I feel like Harry Houdini sometimes when I wander into that dangerous place where I think I know something. I feel like I could be all chained up, bound, and tied together, but I’d be able to work my out of that spot through a box submerged in stormy seas, because I really know how to do that in a given situation. But what if I get cocky? Don’t escape artists die who start to believe their own press? I don’t want that. Nobody wants that.
If I’m mad for the MOOC because it will expose me to thousands of ideas from thousands of people, or if I’m mad for the MOOC because it will being me closer to the ideas of a few other people, I’m okay with that. Either way. If I’m mad for the MOOC because it means I have some new way to move past the things that bind me, and give me new ways to escape my own chains, that’s a good thing. But could a MOOC drive me mad?
We’ve already seen that it’s overwhelming to get all connected, and the thing hasn’t even begun. Still it feels manageable by being connected to a few folks, like Houdini with only a few handcuffs on, and by being part of a group who has members willing to answer questions, set up the environment where we learn from each other, and generally act as decent and caring citizens of this new community.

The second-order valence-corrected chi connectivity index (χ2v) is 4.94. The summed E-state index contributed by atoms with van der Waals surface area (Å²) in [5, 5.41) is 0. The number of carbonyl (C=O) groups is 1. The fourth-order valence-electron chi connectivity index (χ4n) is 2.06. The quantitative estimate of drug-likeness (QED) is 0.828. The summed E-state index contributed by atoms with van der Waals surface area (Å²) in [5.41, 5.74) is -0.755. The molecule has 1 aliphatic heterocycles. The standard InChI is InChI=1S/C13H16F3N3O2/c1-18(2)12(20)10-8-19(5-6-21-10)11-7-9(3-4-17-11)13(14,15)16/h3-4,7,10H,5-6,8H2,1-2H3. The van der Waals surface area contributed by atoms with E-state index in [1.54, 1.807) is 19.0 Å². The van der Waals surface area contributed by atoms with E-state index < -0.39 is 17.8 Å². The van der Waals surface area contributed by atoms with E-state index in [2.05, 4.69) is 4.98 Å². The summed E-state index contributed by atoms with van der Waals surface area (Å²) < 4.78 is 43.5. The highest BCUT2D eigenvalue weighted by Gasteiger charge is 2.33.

One of the frustrations with MOOCS, Pappano writes in her NY Times article, is that there is so little contact with the instructor(s). Already our cohort has proven that invested individuals will jump in and “teach” as needed, share ideas, give advice, tell what’s what, create a “place” (or a “school”) where we can navigate our own learning experience. We already have blog groups actively writing and reading each others’ posts. Amazing.
If I weren’t totally into learning for the sake of making life exciting and grand and new and wonderful, a MOOC might make me stark-raving mad–because it could be intimidating. Or if I was expecting teacherly attention…I might be sadly disappointed, but the thing that makes me squarely on the side of “I’m mad for MOOCs” (so far) is the peer connections, the peer learning, the peer teaching, the peer guidance.